In simple terms, most of the pioneer log style from the 1905 Forestry Building can be seen on the inside of Glacier Park Lodge (e.g., the logs with their bark still attached) and much of the Swiss Chalet style can be seen on the outside. An over-simplification, sure, as elements of both influenced the interior and exterior.

Moreover, it was the fusion of these two styles – Swiss Chalet and pioneer log style – that created the unique style of the lodge, and a unique, often-referenced architectural style throughout the Flathead Valley. After all, this is a place where hotels and chalets were not meant for staying but for hiking and exploring the landscape in between them. Terms like “back-country chalet” and “in-town base camp” make perfect sense.

So it’s hardly a coincidence that the railway depot, the Izaak Walton Inn (a former railroad worker boarding house), Glacier Park Lodge, the chalets, and other buildings and outbuildings all look similar, and have elements of this unique style.

Hill also understood that Glacier National Park was the ancestral and sacred land of the Blackfeet Nation. After all, he had to ask Congress for a special grant to negotiate with the Blackfeet to buy the land for the Glacier Park Lodge. Hill fortunately embraced Blackfeet culture into some of the design and décor of the Glacier Park Lodge and other buildings in Glacier.

As the Flathead Valley developed, it was likely difficult for local architects of the day to resist adopting exterior architectural elements from the nearby, iconic hotels and chalets of Glacier National Park.

For example, consider the First Presbyterian Church on Main Street in Kalispell. Its National Register placard reads: “Architect Fred Brinkman designed the church … and many local craftsmen made the Tudor style church a true community project … reminiscent of Glacier National Park’s rustic chalets.”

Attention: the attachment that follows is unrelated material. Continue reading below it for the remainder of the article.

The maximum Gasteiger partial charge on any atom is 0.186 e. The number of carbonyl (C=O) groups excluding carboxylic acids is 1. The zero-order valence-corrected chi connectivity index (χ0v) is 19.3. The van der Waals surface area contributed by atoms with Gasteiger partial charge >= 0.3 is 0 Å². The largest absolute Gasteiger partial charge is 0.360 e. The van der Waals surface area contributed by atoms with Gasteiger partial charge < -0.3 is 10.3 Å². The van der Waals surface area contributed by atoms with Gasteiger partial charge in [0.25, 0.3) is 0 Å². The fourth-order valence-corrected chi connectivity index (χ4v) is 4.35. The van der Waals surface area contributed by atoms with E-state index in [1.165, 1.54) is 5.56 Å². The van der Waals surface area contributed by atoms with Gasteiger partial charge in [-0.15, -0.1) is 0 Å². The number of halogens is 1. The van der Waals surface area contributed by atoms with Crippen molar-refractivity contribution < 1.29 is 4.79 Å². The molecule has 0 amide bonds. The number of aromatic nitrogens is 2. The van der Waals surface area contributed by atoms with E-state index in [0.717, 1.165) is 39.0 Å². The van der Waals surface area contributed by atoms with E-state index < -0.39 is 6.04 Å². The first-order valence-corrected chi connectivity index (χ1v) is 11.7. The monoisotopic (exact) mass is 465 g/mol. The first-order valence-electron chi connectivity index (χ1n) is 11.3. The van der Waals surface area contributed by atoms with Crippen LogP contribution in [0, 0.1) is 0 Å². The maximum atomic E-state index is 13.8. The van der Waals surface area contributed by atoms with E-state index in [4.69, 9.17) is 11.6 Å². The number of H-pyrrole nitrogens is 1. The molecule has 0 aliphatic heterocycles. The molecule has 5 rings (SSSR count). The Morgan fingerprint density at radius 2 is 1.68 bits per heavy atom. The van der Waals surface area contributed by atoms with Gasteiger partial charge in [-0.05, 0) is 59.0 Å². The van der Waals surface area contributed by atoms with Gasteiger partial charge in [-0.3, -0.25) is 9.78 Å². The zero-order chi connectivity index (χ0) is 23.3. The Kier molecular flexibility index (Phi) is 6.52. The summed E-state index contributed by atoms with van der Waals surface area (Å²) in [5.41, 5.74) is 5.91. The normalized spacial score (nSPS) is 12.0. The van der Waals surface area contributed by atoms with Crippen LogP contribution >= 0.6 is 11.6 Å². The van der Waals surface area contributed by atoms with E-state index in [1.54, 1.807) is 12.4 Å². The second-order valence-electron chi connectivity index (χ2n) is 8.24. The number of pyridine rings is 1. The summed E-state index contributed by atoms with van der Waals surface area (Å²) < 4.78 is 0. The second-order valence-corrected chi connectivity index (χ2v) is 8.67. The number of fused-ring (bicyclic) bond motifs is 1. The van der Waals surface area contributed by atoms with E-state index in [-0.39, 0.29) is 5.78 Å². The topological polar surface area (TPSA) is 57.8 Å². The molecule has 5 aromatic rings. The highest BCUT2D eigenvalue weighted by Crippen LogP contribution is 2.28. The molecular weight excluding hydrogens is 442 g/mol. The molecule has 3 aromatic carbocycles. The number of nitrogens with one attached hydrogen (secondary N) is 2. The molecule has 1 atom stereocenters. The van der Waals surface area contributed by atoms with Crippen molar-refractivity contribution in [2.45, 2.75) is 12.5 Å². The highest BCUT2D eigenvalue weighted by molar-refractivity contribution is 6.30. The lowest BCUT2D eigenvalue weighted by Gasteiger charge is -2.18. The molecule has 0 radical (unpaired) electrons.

Wait, “Tudor style?” Yeah, Swiss Chalet versus Tudor Revival style references can be much debated. The origins of the Swiss Chalet (early 19th-century Germany, Switzerland) and Tudor Revival (medieval England) are distinct. However, many of their visual characteristics may seem quite similar. And nowadays, meaningful lines between the two may seem even more blurry as home owners and builders choose styles to their own liking and budgets.

Distinctions may seem even more confounded, considering that arguably the simple geo-metric patterns and repeated motifs, found on the front exterior of the church and other buildings, have perhaps less to do with the Swiss Chalet style (typically more ornate) and Tudor Revival style (which rarely, if ever, involves a circle) and more with Blackfeet aesthetics.

But just to be clear, the Swiss Chalet style came first; the Tudor Revival style – that has many similar characteristics – came later. Eclectically inspired mixes of both can be found in older and newer construction in the Flathead Valley.

You can find homes that seem to have elements of both. For example, the house at Sixth Street East and Sixth Avenue East in Kalispell features both a clipped-gable, or “jerkinhead” roof (a hallmark of the Swiss Chalet style), and a full, pointed gable (a hallmark of the more angular, Tudor Revival style).

Hill implored patriotic, wealthy Americans to visit the “American Alps” and “See America First” – and deplored any notion of going abroad to the Swiss Alps. Yet therein the disconnect lies a connection – a connection to Swiss Chalet style that has become a unique part of the Flathead Valley architectural landscape.